Saturday, December 03, 2005

Patenting Methods Instead of Outcomes?

Given the prevalence of patent issues in the world of technology these days, it's quite apparent that sooner or later the intellectual property system is in need of a major overhaul before innovation in this country grinds to a halt due to patent litigation. Here's a rough-draft proposal for a way to restructure patents and copyrights to make life easier for everyone.

First, the concept of patenting an outcome needs to be abandoned. I don't have any legal training about patent law, but from those patents I've read through work, it appears that a patent is generally structured to cover a device or method that produces a particular outcome. For the purposes of understanding the device or method in question, this makes sense, but from a patent coverage issue, it seems to have gotten out of hand. For example, if I were the Wright Brothers and I wanted to patent my idea for an airplane now, I would probably claim a patent on an "apparatus and method for achieving flight of a heavier-than-air device" or something to that effect. Not only is my design covered, but also any other design that achieves the same result. This does not seem reasonable. The purpose of patents in the first place was to encourage innovation. Most inventions solve pre-existing, well known problems through their outcome. Granting patents that covers any method of reaching that outcome serves to prevent someone else from creating an alternative method of solving the original problem and thus stifling innovation. Should I choose to issue no licenses on my patent of flying machines, the entire realm of aviation is held back to the rate at which I want it to develop. And if do want to license my patent, I can sit back and enjoy the royalties while others spend time and money investing in further development of my idea while I do nothing.

Instead, it should be the method that is protected, not the outcome. Someone should be able to come up with an alternative design for a flying machine, so long as it does not copy my design. The mechanism is patented, and any software involved is copyrighted. This is how publishing is (at least text publishing, multimedia is an entirely different animal). It would be absurd if an author were given the exclusive right to publish on a particular topic. Yet this is how the patent system works. In publishing, it is the author's words themselves which are copyrighted, not the idea. Another author may express the exact same ideas without fear of prosecution, so long as the work is not plagiarized. Mechanical and software inventions should be treated the same way. Patent disputes should be more like plagiarism disputes.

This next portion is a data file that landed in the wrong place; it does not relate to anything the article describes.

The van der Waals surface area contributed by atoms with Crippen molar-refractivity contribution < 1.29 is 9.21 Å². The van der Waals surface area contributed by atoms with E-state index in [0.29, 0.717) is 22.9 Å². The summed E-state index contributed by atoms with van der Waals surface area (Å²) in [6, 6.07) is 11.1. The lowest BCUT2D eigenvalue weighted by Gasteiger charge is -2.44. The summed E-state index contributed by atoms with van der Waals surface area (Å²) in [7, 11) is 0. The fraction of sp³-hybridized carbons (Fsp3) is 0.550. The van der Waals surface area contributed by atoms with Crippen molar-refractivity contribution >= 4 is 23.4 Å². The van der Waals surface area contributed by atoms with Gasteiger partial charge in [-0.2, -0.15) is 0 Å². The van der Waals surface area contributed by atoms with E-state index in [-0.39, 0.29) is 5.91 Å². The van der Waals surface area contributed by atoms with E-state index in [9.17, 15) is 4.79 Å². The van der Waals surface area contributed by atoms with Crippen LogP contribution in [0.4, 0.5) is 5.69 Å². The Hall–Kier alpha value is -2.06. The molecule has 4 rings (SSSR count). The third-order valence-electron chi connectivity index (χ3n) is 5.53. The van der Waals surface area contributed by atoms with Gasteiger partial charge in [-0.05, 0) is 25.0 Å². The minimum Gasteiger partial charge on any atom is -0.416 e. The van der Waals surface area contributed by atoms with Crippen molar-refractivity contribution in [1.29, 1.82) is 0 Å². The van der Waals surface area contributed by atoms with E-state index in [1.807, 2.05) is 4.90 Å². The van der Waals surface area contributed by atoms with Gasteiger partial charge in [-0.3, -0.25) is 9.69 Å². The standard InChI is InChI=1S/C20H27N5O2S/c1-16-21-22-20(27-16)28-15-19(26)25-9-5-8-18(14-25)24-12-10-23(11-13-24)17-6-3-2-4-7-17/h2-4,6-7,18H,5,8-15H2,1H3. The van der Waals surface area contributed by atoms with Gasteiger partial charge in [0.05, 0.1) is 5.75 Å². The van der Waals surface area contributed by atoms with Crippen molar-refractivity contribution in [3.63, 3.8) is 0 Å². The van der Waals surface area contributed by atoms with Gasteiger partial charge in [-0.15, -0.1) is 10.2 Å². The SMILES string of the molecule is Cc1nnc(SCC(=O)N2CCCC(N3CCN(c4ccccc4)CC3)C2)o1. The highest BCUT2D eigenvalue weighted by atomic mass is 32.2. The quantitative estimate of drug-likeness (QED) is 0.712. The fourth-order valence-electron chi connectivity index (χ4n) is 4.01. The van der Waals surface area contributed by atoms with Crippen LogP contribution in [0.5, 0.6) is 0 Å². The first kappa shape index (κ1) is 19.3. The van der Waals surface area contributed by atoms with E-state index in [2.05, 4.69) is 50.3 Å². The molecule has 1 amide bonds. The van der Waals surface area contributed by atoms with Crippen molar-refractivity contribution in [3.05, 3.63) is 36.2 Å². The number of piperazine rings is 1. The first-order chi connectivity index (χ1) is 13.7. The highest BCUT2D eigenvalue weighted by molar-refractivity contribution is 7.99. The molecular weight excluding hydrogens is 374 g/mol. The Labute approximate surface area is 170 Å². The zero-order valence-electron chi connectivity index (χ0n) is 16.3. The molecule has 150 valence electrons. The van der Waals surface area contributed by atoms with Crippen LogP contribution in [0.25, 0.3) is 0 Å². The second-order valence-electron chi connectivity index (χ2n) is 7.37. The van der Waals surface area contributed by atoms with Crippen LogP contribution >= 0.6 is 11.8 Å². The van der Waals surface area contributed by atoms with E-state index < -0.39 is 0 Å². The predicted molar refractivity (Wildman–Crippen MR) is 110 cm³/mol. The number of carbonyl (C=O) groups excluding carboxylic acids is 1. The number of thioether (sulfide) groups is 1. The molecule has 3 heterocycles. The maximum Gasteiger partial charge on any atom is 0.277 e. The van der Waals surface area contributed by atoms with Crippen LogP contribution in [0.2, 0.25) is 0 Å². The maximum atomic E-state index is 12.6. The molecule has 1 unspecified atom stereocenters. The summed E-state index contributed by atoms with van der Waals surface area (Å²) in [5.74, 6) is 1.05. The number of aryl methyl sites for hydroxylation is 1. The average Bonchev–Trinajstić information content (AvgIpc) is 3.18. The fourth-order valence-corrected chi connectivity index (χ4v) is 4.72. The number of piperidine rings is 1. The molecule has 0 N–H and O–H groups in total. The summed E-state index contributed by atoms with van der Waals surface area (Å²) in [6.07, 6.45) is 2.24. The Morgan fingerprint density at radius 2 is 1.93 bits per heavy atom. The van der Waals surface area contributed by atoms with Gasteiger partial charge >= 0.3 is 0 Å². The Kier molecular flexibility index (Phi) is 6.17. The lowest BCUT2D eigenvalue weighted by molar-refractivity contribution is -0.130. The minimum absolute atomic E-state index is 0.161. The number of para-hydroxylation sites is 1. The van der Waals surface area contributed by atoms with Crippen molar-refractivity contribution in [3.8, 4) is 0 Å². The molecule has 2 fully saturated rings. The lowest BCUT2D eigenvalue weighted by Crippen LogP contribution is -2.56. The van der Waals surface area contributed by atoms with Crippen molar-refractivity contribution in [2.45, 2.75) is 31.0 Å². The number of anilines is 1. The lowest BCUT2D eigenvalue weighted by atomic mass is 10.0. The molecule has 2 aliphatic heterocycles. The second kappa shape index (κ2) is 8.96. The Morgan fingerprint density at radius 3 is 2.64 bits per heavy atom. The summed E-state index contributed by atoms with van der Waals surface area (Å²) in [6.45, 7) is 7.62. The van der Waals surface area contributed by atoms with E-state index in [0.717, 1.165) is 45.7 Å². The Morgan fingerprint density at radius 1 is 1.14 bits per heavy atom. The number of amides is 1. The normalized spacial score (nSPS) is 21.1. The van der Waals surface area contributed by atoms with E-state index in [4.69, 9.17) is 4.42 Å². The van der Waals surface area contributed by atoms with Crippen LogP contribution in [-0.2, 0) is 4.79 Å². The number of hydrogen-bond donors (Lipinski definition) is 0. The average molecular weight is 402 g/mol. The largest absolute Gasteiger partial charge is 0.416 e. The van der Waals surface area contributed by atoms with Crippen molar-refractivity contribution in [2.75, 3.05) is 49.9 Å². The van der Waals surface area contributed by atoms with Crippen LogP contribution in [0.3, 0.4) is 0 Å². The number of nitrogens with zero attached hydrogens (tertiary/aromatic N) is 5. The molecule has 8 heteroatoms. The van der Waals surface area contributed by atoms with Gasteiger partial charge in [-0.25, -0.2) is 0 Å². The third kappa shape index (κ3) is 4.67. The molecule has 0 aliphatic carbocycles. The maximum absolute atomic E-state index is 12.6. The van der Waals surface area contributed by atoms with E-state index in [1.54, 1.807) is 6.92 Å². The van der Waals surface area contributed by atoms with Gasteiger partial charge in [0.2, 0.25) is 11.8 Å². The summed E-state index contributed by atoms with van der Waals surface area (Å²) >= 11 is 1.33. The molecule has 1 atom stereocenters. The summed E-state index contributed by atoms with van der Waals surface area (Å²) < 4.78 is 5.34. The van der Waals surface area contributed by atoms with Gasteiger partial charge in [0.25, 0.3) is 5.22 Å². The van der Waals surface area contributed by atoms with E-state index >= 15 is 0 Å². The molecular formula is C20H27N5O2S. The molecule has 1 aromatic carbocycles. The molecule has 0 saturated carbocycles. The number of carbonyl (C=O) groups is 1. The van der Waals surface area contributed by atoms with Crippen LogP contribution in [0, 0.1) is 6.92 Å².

Patents serve to protect the owner's investment in development from someone else copying their design. But if someone else also invests the time and money to develop an alternative invention addressing the same problem, they should be free to do so. While the patent holder would not have a monopoly on the market for his device, the advantage would certainly go to the person who creates and markets their device first and so the incentive for innovation would remain.

There are, of course, downsides to this concept. In particular, evaluating whether a device copies another is not as straightforward as evaluating whether an author copied another's writing. But then again, patent disputes under the current regime are not straightforward either. Under the proposed system, though, inventors would be encouraged to seek ideas from other inventions, and so long as they conduct their development themselves, they can reasonably expect not to be infringing on another patent. They would still have to conduct a patent search to make sure that they are not copying a design, but they can freely design their own independent system without fear of infringing on another.

So this is a first crack at patent law reform ideas. I have no idea how to address multimedia intellectual property issues. I would probably favor as loose of rules as possible while still maintaining some protection for the upfront investment of the creators. Otherwise it would not be worth the effort to produce the work in the first place. But at the same time, the whole purpose of publishing is to spread the work to others, so overly restrictive copyright rules only serve to make it more difficult for this to happen. I suppose if there were an easy answer to this problem, it would have been thought of, and probably quickly copyrighted.


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